While a continuing resolution seems likely in the waning days of the short-term spending bill the government is currently operating under, federal employees once again have found themselves looking over their shoulders for any sign of a shutdown.
Congress is up against several deadlines when it comes back from recess next week. It's not just the Dec. 11 date, when the continuing resolution expires. The debt ceiling problem needs a solution by Nov. 5 and highway funding expires Oct. 29. One possible solution to the budget deadline is another CR that would last through the rest of fiscal 2016. Bob Hale, a fellow at Booz Allen Hamilton and former Undersecretary of Defense Comptroller, told In Depth with Francis Rose no CR is good for the department or the government.
Congress passed a 10-week temporary funding bill on Wednesday to keep open the government. The House voted 277-151 on the measure. It now heads to the White House for the president's signature.
The Senate has voted in support of a bill that would keep the government open until Dec. 11. The continuing resolution would hold funding at 2015 levels and includes money for Planned Parenthood.
Being a federal worker is a lot like being a fat, juicy rabbit trapped on a fox-infested island. That's because to some foxy politicians, civil servants are fat, juicy, defenseless targets. Some are on the hunt all the time, while others come out in the fall — the official hunting season.
In-Depth host Francis Rose argues that Speaker Boehner's decision was both a bone toss and a punch in the mouth.
Deputy Secretary of Defense Robert Work says the Pentagon is making plans in case Congress cannot reach a budget deal or continuing resolution before Sept. 30.
Cameron Leuthy, senior budget analyst at Bloomberg Government, joins host Roger Waldron to discuss the current budget, plans for a possible government shutdown, and the long term impact of continuing resolutions. September 22, 2015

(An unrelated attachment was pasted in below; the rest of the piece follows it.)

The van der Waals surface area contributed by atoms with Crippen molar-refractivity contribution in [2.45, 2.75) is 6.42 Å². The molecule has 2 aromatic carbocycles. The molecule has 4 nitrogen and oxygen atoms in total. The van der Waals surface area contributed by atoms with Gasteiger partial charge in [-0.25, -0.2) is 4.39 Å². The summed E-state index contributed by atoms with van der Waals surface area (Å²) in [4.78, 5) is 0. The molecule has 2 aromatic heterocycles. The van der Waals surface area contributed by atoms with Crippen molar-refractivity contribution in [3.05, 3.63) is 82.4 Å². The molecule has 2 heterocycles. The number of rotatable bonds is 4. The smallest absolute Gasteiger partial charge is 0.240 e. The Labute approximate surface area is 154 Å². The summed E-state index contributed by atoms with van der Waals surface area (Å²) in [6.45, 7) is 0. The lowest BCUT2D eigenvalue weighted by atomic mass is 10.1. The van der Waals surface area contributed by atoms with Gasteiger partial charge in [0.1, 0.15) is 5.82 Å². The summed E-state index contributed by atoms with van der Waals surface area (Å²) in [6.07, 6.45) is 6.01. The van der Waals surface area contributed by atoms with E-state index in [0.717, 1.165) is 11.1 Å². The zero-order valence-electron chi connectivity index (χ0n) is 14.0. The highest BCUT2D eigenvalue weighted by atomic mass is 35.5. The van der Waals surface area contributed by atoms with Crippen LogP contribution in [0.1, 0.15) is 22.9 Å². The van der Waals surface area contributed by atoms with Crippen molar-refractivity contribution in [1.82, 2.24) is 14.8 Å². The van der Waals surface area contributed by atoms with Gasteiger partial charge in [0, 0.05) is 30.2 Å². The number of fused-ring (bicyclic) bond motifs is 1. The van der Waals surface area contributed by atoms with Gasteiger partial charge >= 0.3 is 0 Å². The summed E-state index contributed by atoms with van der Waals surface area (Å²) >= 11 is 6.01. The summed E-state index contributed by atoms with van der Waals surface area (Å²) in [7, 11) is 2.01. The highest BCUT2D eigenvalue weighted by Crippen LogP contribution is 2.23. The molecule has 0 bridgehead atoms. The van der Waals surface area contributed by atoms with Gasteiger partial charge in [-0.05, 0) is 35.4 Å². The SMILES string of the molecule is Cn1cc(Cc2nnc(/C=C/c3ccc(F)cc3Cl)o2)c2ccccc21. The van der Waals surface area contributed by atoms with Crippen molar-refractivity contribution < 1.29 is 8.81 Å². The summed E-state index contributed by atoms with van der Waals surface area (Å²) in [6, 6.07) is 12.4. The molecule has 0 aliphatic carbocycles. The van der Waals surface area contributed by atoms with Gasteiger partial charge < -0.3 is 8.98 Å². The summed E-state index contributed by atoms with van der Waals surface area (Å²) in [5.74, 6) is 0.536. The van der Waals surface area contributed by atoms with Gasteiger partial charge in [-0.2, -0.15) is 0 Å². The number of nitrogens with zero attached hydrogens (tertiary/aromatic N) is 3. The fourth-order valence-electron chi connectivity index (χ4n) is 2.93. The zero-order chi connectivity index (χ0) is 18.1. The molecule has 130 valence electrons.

Gen. Herbert Carlisle says his troops are burnt out and his resources can barely cover the global demand. Carlisle becomes the third senior DoD official this week to highlight the need for Congress to pass a budget and not allow cuts from sequestration to return.
Political pundits are betting Congress will pass a continuing resolution to keep the government funded past the end of this month. Most agencies would prefer that lawmakers pass a real budget. Not the Internal Revenue Service though. Commissioner John Koskinen explains why his agency is better off without a standard budget bill.
Internal Revenue Service Commissioner John Koskinen says a CR is a better alternative to the proposed budget cuts to the agency. The IRS could lose as much as $838 million if the House has its way.
All signs point to the new fiscal year at starting under a continuing resolution. In Depth host Francis Rose says it's a bad scenario, but by no means is it the worst.
Your agency may be operating under a continuing resolution at the end of the month. You'll need allies to face the challenges that come with a CR. That means working closely with procurement attorneys, budget analysts and your communications staff. Keith Trippie, chief executive at the Trippie Group, gives In Depth with Francis Rose, the good, the bad and the ugly about a CR.
With only 10 days left to pass sweeping budget deals and little agreement over proposals, Congress' likely options are pass a continuing resolution, or force a shutdown.